AZ

Although this case was decided under the Elections Clause, where federal law always trumps state law, this is an important decision for those who have had to jump over additional unconstitutional hurdles, simply due to the biases of those who enact and implement Arizona’s laws.  No longer will citizens of Arizona be forced to jump through legal hoops that the Federal Government does not require.  We are hopeful that this reasoning will extend to other states and legislation that has placed additional burdens and barriers on individuals beyond what is required and permitted by the Federal Government.  Although Jeffrey Toobin did not think there were any major Supreme Court decisions today, Benach Ragland believes the enfranchisement of the voters of Arizona is major indeed.

The Supreme Court’s rejection of the theories offered by Arizona officials is another black mark against the litigation strategy the State of Arizona has embarked upon.  In the last year, this is Arizona’s second major defeat at the Supreme Court.  Less than a year ago, the Supreme Court knocked down Arizona’s SB 1070, the “show me your papers” law in Arizona v. United States.   Earlier this month, a federal judge in Phoenix ruled that Maricopa County Sheriff Joe Arpaio had systematically violated the civil rights of the Hispanic citizens of the United States.  While the Sheriff has expressed his intent to appeal, Arizona citizens are questioning the use of state funds to pay for ineffective and hubristic litigation.  How much money has been spent by Jan Brewer and Joe Arpaio to defend indefensible policies?  In  the era of the sequester and failing schools, can Arizona afford Jan Brewer’s and Joe Arpaio’s ego trips to court?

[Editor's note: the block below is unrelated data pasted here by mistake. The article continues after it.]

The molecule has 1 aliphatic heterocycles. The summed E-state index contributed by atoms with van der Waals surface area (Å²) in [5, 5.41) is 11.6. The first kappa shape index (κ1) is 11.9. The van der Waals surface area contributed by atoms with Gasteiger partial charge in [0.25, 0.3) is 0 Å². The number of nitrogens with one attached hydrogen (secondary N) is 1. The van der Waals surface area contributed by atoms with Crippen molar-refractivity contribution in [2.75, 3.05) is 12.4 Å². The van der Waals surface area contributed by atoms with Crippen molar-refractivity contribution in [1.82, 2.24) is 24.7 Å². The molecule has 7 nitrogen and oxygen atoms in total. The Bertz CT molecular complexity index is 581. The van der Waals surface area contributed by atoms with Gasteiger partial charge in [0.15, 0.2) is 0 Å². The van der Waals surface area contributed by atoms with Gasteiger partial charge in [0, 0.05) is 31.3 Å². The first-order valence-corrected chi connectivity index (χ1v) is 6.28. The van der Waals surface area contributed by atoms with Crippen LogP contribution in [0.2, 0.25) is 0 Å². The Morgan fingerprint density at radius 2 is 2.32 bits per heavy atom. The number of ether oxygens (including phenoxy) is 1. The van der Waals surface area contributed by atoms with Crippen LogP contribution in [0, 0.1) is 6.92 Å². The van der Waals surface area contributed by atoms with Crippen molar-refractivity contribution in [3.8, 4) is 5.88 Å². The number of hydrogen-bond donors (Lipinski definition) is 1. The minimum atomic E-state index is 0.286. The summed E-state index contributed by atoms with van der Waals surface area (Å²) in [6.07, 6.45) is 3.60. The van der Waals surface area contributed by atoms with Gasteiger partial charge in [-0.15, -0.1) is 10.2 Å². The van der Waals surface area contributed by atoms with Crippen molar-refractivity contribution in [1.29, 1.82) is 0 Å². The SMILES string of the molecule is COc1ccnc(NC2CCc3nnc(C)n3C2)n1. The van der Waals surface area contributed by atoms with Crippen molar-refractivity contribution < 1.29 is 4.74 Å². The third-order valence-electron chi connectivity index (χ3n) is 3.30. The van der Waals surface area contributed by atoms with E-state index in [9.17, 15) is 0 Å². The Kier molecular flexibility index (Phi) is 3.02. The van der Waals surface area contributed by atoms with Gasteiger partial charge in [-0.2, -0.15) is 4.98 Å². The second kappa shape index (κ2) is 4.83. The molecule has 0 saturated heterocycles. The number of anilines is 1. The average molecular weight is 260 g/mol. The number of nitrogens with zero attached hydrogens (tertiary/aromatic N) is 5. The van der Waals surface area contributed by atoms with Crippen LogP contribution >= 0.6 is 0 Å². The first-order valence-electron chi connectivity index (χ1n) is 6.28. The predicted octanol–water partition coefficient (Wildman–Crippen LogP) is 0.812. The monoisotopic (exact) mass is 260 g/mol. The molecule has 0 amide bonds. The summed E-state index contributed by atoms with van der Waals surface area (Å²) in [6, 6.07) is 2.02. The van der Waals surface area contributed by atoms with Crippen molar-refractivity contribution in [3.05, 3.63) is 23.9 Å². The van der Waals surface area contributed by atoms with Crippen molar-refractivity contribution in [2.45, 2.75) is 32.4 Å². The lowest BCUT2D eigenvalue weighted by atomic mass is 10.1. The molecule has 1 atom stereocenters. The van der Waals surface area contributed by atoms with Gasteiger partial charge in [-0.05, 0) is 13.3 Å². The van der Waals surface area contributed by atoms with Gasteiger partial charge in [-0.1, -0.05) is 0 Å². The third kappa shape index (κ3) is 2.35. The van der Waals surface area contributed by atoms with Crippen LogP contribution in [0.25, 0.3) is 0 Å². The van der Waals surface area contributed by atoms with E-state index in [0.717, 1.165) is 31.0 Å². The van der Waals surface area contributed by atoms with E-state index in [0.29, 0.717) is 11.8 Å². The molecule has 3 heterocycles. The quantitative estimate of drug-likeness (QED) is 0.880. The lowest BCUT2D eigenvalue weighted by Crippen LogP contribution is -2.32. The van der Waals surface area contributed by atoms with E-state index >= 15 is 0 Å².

Arpaio

PS- I took this picture myself!  – ACB

An Open Letter to Rep. Spencer Bachus

21 Mar

Dear Congressman Bachus,

Thank you very much for speaking out about the overuse of detention by Immigration & Customs Enforcement (ICE) in civil proceedings to determine the removability of individuals in the U.S.  By stating and asking “it looks to me like there is an overuse of detention by this administration.  If these people are not safety risks . . . why are we detaining them?,” you have joined the growing chorus of Americans who wonder why the government, during a time of fiscal crisis, spends so much money locking people up during immigration proceedings when they present no danger to society.  You are welcome in our club and we are glad to have you.